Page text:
Reporting back on our Feb 29-Mar4 trip to Portland. Thanks to all the Hounds who contributed on this thread http://chowhound.chow.com/topics/830268 to making our trip a success. We’re already planning to head back in May and make use of some more of your tips. I'll post each day with some pictures to break this loooonggg report up a bit ;-).
After a nasty blizzardy drive down punctuated by tasty Mexican http://chowhound.chow.com/topics/831017 it was straight off to the newish outpost of Ristretto by Tasty’n’Sons for a restorative beverage and a blueberry doughnut at around 4 pm. This is a coffee bar that at first appears to be a bit cold but is actually quite comfortable and the coffee is taken seriously. Good start to our coffee tasting forays, and we got a couple of tips for others from the friendly barista Josh.
Originally we’d planned to take it easy and just hit Violetta near the hotel for a burg and an early night but our travelling companions were having none of that! No, it was off to Teardrop Cocktail Lounge for happy hour. We all ordered non-happy hour beverages except for the SO who took advantage of the dollar off beer. S had a Pimm’s cup which he was warned came without any vegetables, I asked the waiter/bartender to make me up something (he arrived at a Pink Lady based on my preferences and wasn’t far off, with the added grenadine and apple jack) and J had an Artistaint (Hayman’s Old Tom gin, Cynar, St Germain elderflower and lemon) that we declared the drink of the day. Cocktails clock in at between $9 and $10 at this modern space with tables around the edge and a bar in the centre. We preferred the atmosphere at happy hour to later (we stopped in again on Friday night as J was craving another Artistaint) when it became a bit cougary/pickupy and a tad too loud for us. Nice touches on the menu: provenance of cocktail recipes and glossary provided.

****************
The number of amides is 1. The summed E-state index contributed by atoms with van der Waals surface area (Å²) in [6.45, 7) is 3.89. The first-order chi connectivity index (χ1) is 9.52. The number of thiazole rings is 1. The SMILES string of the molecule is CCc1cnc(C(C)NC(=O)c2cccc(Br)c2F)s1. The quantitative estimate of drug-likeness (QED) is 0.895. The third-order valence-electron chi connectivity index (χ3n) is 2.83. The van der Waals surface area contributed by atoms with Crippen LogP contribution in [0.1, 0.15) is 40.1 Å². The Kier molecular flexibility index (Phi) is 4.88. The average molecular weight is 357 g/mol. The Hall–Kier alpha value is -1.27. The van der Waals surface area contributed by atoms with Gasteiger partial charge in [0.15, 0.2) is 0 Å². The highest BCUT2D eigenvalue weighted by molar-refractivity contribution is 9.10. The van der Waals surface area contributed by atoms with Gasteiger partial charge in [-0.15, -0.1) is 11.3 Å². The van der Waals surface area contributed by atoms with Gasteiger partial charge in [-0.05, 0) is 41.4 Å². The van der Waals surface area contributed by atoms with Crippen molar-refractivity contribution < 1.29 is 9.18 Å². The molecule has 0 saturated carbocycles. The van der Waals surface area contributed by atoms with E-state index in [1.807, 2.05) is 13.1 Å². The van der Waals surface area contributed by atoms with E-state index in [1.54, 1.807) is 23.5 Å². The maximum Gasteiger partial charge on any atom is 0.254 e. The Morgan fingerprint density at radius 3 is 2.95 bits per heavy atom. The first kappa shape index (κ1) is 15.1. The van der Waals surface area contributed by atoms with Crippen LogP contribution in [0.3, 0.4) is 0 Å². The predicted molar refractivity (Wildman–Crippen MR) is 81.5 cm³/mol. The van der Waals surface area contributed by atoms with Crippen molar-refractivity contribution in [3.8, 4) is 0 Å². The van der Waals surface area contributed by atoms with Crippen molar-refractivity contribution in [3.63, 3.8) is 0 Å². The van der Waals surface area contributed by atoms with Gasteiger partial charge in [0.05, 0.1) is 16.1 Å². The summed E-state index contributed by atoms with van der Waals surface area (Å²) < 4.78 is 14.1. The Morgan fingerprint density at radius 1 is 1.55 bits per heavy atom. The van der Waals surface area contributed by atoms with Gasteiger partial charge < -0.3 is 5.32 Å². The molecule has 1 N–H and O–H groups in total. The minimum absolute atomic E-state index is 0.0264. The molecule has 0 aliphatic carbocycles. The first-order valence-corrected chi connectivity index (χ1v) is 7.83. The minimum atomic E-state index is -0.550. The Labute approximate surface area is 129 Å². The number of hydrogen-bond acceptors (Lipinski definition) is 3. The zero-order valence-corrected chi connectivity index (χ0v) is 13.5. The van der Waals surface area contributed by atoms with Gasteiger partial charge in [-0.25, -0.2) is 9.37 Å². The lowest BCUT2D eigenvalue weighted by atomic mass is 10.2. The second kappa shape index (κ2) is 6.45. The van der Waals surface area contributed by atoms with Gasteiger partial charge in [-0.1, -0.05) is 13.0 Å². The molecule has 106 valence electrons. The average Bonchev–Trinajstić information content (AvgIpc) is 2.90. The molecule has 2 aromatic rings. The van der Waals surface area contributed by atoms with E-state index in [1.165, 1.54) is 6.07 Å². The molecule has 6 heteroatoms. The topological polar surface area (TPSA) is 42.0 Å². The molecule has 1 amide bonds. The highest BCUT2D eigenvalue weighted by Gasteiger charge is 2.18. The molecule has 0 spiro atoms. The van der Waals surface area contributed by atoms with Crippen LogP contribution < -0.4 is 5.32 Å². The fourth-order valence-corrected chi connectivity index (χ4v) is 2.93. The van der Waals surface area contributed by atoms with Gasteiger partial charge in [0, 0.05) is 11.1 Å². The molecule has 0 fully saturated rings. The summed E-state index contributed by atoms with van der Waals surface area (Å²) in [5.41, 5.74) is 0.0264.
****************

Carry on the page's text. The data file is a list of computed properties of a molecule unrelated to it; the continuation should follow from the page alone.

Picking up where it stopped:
Deschutes was just around the corner and our next target, as J had not had a burger and beer since going gluten-free a number of months ago and this brewpub boasted both. S and J had the gf burger (beef and elk respectively) and pronounced them both satisfying though the buns don’t have the structural integrity of gluten-infected ones. The gluten-free NW Pale Ale was pretty tasty, even though it wasn’t exactly like “real” beer. SO and I shared a regular beef burger which was nicely cooked to medium rare and much better than 99% of the burgers I’ve tried at home but really just a good burger, nothing special. We had fun trying a “bat” of five beer samples between us, including Bachelor bitter, Mirror Pond Cask (SO’s 2nd favourite), Black Butte Porter, Nitro Obsidian Stout (SO’s favourite), Prussman Porter and Los Muertos, a tamarind sour. Actually, I had the sour and he drank the rest, which suited me fine! This is what Yaletown Brewery and places like that are trying to be at home. It was pretty slammed for a Wednesday night though we were seated immediately, the way it should be.
As we were leaving, we asked the staff at the front where we could go nearby for another cocktail. We were directed to a place beside the Ace Hotel which turned out to be Clyde Common. I had considered CC for our Friday dinner but decided against it partly because of the communal tables. We said we wanted drinks and the server was going to put us at the bar but since it was slowish she kindly offered us space at one of the tables. It was very inviting and the shared seating was not a problem at all. We all ordered beverages (Heavy Petting for J: Monopolowa vodka, grapefruit juice, Aperol, quinine syrup, lemon peel $9; Barrel aged martini for S: Beefeater gin aged for two months in Tuthilltown Whiskey barrels, Dolin dry vermouth, orange bitters, lemon peel $10; a Strega Sour for me: Broker’s gin, Strega, lemon juice, egg whites, tea-infused honey syrup $9 and a Ninkasi Believer Red from Eugene on tap $5 for the SO). We decided to take advantage of the serendipity and share an appetizer and an entrée. The starter we selected was a duck confit ($11) with greens, a sweet wine vinaigrette, olives and a soft egg and it was delightful if not inventive, particularly the olives.
The main was one of the better ones I’ve ever had in this type of restaurant and included half a substantial roasted game hen, Brussels sprouts, spaetzle, lardon and mustard vinaigrette ($23). This was a steal and done to perfection; I ate every bit of skin and gnawed on the bones. The accompaniments were spot on, savoury and delicious. I suspect such a dish if available at home would have been at least $10 more. I’ve heard that CC can be a little uneven but they hit it out of the park on these two dishes.